At the age of twenty-four, I know that I may never truly learn the meaning of life. However, my recent experiences have at least distracted me from caring. I have many ambitions, some I may never realize. These ambitions are constantly changing, but since I was seventeen, I developed a weird bond with music. Yeah, everyone says the same thing, “music means so much to me”. I am by no means downplaying that. Granted, it took me four years of intense bonding, but I finally decided to start playing music again. Now, three years into playing the drums, I had the chance to experience something I had only dreamed about. This past March I had the insane privilege of playing South by South West. I mean, this festival is huge. Bands from all over the world pack themselves into the busy streets of downtown Austin, Texas; overflowing into every nook and cranny of the town. Every possible place in Austin that could possibly house a band transforms into a venue for the craziest three days that this city sees all year. Even beyond getting to play this huge festival, I got to play with and spend some quality time with the hometown heroes, The Appleseed Cast.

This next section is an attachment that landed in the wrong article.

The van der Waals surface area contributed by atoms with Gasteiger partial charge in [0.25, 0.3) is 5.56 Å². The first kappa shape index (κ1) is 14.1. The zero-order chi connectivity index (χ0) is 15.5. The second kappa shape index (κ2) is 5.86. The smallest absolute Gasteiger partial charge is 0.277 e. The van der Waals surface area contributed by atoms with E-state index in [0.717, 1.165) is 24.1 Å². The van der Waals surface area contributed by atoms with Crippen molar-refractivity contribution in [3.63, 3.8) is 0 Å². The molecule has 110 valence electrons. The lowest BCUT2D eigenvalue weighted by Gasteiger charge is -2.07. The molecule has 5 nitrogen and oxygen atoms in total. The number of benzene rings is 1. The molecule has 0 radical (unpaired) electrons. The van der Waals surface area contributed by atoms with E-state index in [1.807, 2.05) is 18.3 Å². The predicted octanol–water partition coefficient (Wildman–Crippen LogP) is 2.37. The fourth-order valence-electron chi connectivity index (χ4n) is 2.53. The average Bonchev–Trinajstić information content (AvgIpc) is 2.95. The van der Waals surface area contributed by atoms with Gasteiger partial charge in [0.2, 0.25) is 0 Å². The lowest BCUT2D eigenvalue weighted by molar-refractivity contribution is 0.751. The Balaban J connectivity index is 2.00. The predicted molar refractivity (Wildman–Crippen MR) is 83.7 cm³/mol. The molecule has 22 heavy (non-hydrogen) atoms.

After having seen Appleseed countless times in Lawrence, I didn’t quite understand this bands true power. It is not to say that their Lawrence shows are not crowded, but there is no comparison to the response they get out of town. I was originally planning on going down to SXSW to play the drums in Hospital Ships. When the opportunity arose to interview as well as play with Appleseed, I could not help but get even more excited about the trip. The first show we played with Appleseed was the Graveface Records Showcase at Skinny’s ballroom. Skinny’s is a venue comparable to the Jackpot. As the night progressed, all of the incredible Graveface bands took the stage, each drawing a slightly larger crowd. By the time Appleseed played, the venue was packed. Music fans from all over the world had shown up at this tiny bar in Austin to see the Appleseed Cast perform. Maybe it was just me, but I feel the crowd was in some weird trance. They swayed back and fourth, chanting along with Chris like they belonged on the recordings. Needless to say, it was incredible to see a Lawrence band receiving such a warm welcome at one of the largest festivals in the country. They may not be playing arenas, but that night I felt like the sound was could have made Madison Square Garden crumble. Even if you were there and don’t agree with how incredible the show was, I don’t really care. No offense, but music is experiential. What I experienced is irreplaceable. The combination of pure excitement of playing the biggest show I have ever played, along with familiar faces in a strange place made that first night in Austin one of the most unforgettable experiences.